Court permits lifting hands on Temple Mount

Jerusalem District Court judge Ram Vinograd reversed the decision of a lower court to ban activist Yehudi Etzion from visiting the Temple Mount for 15 days after he was arrested for lifting up his hands in the Temple Mount compound. The court ruled that lifting up the hands was a gesture of prayer, which is prohibited on the Temple Mount for non Muslims.

Judge Vinograd called the lower court’s ruling a “slippery slope”, claiming that if lifting the hands is prohibited then wearing a head covering or gazing upwards might also be prohibited, since they can also be considered acts relating to prayer. The judge said that the gesture was not sanctioned in the past, and that if police wanted to change the instructions on proper behavior at the site, it should have done so explicitly.

Yehuda Etzion raises hands on the Temple MountYehuda Etzion raises his hands on the Temple Mount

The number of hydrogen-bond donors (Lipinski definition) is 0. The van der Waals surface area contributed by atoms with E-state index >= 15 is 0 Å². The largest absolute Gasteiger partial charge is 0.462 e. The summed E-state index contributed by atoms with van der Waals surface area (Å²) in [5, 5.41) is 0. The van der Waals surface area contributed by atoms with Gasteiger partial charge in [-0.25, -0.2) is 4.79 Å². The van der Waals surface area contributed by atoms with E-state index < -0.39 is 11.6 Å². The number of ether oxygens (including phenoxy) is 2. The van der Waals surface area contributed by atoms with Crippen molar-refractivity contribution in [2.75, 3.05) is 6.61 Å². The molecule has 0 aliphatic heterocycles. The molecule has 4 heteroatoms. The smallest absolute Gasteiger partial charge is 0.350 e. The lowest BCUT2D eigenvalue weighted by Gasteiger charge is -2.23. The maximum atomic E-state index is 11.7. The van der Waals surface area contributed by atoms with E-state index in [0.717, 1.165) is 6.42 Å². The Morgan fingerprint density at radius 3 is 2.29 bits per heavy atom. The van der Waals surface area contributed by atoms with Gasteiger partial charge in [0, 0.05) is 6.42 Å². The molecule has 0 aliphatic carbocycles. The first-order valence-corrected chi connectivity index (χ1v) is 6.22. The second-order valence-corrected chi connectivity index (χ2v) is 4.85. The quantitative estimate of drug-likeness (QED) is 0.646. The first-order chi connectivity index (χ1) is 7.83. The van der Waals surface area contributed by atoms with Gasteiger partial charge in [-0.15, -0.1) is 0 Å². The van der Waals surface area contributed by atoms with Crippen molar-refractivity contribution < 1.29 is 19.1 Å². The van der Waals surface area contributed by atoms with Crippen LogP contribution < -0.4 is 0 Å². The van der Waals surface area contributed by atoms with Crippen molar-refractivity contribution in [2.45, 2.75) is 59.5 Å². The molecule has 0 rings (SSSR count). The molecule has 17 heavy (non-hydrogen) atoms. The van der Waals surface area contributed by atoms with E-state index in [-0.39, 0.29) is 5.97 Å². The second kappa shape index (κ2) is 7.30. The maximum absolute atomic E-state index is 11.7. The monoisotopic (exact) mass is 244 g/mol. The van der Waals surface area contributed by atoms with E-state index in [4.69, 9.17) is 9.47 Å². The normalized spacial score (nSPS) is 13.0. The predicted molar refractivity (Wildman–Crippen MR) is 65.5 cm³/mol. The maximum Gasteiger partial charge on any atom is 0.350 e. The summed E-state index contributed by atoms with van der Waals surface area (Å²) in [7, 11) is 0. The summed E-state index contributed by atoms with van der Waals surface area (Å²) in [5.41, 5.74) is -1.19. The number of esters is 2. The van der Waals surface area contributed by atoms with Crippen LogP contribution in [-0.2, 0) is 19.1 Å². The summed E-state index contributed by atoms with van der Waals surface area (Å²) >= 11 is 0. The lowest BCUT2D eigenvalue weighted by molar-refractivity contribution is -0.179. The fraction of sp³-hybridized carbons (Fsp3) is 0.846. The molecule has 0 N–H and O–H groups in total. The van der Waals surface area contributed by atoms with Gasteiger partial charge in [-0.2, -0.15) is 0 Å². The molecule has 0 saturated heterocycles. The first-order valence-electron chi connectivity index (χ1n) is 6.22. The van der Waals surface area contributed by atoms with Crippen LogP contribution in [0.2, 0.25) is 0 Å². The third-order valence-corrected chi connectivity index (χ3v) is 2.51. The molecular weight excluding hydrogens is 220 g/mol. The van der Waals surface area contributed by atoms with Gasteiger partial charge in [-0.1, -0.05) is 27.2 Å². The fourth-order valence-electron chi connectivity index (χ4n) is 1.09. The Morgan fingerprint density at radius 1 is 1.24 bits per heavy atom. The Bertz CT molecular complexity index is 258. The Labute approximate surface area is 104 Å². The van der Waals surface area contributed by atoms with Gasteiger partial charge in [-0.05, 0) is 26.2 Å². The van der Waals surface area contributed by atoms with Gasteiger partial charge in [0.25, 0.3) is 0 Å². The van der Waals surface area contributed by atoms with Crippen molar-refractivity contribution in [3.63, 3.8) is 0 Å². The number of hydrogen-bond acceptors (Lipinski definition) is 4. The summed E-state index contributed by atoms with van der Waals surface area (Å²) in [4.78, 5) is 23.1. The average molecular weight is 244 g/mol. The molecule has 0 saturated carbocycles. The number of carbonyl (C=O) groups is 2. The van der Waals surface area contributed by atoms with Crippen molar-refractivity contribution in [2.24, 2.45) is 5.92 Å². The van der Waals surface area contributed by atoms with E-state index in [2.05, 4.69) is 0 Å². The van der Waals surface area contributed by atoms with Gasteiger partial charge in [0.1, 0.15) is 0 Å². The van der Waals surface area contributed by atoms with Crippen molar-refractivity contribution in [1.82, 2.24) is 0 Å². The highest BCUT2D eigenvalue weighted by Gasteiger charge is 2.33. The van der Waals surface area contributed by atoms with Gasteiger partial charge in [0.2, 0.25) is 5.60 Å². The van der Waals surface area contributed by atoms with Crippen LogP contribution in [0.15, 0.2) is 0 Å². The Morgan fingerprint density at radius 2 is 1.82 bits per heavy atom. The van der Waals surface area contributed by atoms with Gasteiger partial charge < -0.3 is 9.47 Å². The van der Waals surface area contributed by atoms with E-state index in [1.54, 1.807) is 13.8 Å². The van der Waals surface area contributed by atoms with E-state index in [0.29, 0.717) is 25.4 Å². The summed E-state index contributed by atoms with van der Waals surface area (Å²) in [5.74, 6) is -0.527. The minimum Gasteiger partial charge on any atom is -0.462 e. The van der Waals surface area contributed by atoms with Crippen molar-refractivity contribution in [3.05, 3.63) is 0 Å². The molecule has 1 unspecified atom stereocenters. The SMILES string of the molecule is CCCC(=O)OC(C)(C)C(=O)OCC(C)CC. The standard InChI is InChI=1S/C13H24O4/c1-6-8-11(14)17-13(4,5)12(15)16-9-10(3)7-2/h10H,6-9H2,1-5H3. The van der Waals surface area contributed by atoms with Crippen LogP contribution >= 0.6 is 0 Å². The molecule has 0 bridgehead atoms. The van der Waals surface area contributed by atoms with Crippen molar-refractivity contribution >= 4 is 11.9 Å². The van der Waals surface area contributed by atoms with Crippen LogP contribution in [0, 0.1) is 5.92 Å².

Etzion and other activists visited the Temple Mount on the fast of Tevet, which marks the day that the Babylonian siege of Jerusalem began in 588 BCE and led to the destruction of the first temple two years later. At a certain point they began to walk with their hands raised. A police officer told them to lower their hands but they refused and were than detained for questioning.

In the 1980s Etzion was sentenced to seven years in prison for his involvement in a plot to blow up the Dome of the Rock on the Temple Mount. Since his release he has been working to allow Jews to pray on the Temple Mount and has had repeated confrontations with the police.

During court proceedings the police claimed that Etzion posed a threat to public security. They explained that the situation on the Temple Mount is explosive yet they succeeded in extracting the Temple Mount from the current wave of terror.

Etzion said, after the ruling, ”From the start it was clear to me that even under the shameful status quo which bans prayer at the Temple Mount, there’s nothing wrong with lifting the hands upwards,”

Honenu, the group which filed the appeal on Etzion’s behalf, praised the ruling and said it “hopes police will learn from the judge’s statements and stop harassing Jews coming to the Temple Mount.

For further reading click here